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Security The Internet Linux

Speedy Attack Targets Web Servers With Outdated Linux Kernels 93

alphadogg writes "Web servers running a long-outdated version of the Linux kernel were attacked with dramatic speed over two days last week, according to Cisco Systems. All the affected servers were running the 2.6 version, first released in December 2003. 'When attackers discover a vulnerability in the system, they can exploit it at their whim without fear of it being remedied,' Cisco said. After the Web server has been compromised, the attackers slip in a line of JavaScript to other JavaScript files within the website. That code bounces the website's visitors to a second compromised host. 'The two-stage process allows attackers to serve up a variety of malicious content to the visitor,' according to Cisco."
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Speedy Attack Targets Web Servers With Outdated Linux Kernels

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  • No Details (Score:5, Insightful)

    by OverlordQ ( 264228 ) on Friday March 21, 2014 @03:20PM (#46545951) Journal

    So the webserver was compromised and JavaScript was inserted and their first thought is it's the kernel?

  • by Gothmolly ( 148874 ) on Friday March 21, 2014 @03:33PM (#46546057)

    "All of the affected web servers that we have examined use the Linux 2.6 kernel."

    Right, because RHEL (and Centos) run 2.6.... so sampling ANY number of servers is likely going to show that they run 2.6.

    Is Slashdot just a click redirector these days? Do 'editors' remotely 'edit' anything?

  • Re:No Details (Score:5, Insightful)

    by X0563511 ( 793323 ) on Friday March 21, 2014 @03:47PM (#46546145) Homepage Journal

    You clearly don't understand the lifecycle of a production OS.

  • Re:No Details (Score:2, Insightful)

    by Anonymous Coward on Friday March 21, 2014 @04:00PM (#46546225)

    Yeah, the article is extremely uninformative. They say 2.6 and yet RHEL/CENTOS 6.5 are 2.6... so that meaning nothing as far as being "old" or "outdated".

    Well it sort of does. RHEL is intentionally outdated because that's what their market wants. It's stupid, I know, but there are a lot of people out there who still really want a world where software never updates so the hacked together shit that runs their business can keep running rather than doing it right.

    "Doing it right" includes not "upgrading" things that aren't broke, or "just cuz".

    The idea is to split "change for the sake of change" and "change for stability and security reasons" into separate buckets.

    You don't rip out all the "old" appliances in your house each time a newer one comes out do you? You'd cause more damage moving things around then you'd gain from the new features trickling in. You fix them in place until the cost to do so is more than buying a newer one. That's just common sense. "Upgrading" software is in no way free, when you actually need it to work.

  • Re:No Details (Score:5, Insightful)

    by number6x ( 626555 ) on Friday March 21, 2014 @04:02PM (#46546237)

    Age of the code and the level of patches are two different things

    Older code has had more time for vulnerabilities to be found and patched.

    Newer code is, well, newer and has had less time for vulnerabilities to be patched.

    In general if you want to maximise vulnerability, run the oldest code, but apply no patches. The next most vulnerable general case would be to run the newest code because you are playing with untested fire and risking zero day exploits.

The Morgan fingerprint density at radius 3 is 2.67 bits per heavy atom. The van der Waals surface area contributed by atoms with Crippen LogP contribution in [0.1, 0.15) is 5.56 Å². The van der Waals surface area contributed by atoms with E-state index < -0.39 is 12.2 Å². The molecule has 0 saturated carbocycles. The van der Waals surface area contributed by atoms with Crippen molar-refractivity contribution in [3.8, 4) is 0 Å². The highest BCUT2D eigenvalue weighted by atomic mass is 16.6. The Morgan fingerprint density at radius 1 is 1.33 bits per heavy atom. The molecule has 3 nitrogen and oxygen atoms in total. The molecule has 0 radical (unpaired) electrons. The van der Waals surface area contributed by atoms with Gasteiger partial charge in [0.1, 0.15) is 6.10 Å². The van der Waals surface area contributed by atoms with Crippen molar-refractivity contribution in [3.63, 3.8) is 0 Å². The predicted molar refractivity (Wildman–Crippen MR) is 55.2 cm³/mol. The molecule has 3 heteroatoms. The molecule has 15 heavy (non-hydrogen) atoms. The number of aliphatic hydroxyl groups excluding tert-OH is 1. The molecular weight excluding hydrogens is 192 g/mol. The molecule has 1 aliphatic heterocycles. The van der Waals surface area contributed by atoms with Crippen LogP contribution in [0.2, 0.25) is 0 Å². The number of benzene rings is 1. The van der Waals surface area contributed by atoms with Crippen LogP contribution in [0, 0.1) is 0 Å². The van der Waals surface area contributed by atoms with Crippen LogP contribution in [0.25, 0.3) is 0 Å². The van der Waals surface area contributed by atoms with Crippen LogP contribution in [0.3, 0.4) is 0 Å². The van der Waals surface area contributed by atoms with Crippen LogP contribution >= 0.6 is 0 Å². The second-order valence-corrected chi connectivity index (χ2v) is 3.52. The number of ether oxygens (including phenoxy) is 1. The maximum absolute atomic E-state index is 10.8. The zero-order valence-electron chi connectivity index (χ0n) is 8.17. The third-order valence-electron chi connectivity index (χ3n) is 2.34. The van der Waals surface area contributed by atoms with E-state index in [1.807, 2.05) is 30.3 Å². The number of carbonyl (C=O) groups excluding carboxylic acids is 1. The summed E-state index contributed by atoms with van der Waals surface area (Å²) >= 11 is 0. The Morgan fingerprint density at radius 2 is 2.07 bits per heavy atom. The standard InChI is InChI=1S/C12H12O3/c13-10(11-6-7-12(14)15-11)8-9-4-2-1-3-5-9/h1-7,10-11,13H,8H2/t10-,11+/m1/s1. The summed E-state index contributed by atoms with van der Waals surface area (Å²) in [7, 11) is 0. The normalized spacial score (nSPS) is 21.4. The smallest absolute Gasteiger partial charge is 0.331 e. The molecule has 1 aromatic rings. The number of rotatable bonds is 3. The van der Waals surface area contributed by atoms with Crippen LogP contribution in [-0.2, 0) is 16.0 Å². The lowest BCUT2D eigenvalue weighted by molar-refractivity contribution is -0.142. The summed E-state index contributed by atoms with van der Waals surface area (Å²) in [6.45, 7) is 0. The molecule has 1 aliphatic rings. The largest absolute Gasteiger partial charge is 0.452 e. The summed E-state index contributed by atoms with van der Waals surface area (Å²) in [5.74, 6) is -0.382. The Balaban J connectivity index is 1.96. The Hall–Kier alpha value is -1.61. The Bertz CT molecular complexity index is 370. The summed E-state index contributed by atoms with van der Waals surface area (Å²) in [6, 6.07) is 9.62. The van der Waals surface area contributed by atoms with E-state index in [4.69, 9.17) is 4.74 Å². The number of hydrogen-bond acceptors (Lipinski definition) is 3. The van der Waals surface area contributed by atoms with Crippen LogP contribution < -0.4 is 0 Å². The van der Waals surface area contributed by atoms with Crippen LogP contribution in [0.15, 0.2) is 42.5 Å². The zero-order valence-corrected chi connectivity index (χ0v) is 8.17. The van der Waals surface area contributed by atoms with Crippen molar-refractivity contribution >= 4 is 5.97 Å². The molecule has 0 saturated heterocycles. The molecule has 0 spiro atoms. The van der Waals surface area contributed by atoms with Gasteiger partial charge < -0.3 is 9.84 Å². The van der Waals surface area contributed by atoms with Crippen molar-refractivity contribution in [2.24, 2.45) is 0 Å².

In production systems it is usually best to run code that is old enough to be stable, well tested and well patched.

    There are counter examples when a long unknown exploit is discoverd, but the same kind of exploits could live in brand new code as well. However new code could contain some really simple exploits that will be patched pretty quickly. You don't want your production system to be the system opening up the tickets with support that find the exploit is the root cause. Because that means you've got to explain to your customers why their credit card numbers have all been stolen.

  • by Bacon Bits ( 926911 ) on Friday March 21, 2014 @04:18PM (#46546439)

    You didn't read the article, did you? TFS is vague, but so is the article. The article contains no details about the vulnerability. It only contains information about the severity and locations of the attacks. Comments on the article add "Version 2.6.18 appeared to be particularly prevalent." The article is shockingly limited on details.

    Slashdot's editors are often appear to be asleep at the wheel, but this time the editors weren't adding anything that wasn't in the original article.

  • Re:No Details (Score:4, Insightful)

    by Penguinisto ( 415985 ) on Friday March 21, 2014 @04:56PM (#46546659) Journal

    You clearly don't understand the lifecycle of a production OS.

    ...nor does he understand the concept of back-porting patches, apparently.

  • Re:No Details (Score:4, Insightful)

    by markdavis ( 642305 ) on Friday March 21, 2014 @06:35PM (#46547327)

    You clearly don't understand what it means to run real-world business IT infrastructure. Just because something is oldler doesn't mean it is "outdated" or "insecure". RHEL/CentOS update the packages for a long time making them relevant and still secure through backporting and patches.

    Sometimes stability and reliability are far more important and efficient than constantly ripping everything out and starting over again every year or two. Besides, the more bleeding edge like Fedora and Ubuntu and Mint are more likely to have NEW security holes with less manpower behind them to fix it quickly.

    There is a reason that RHEL and CentOS are so popular for servers and "utility" boxes.

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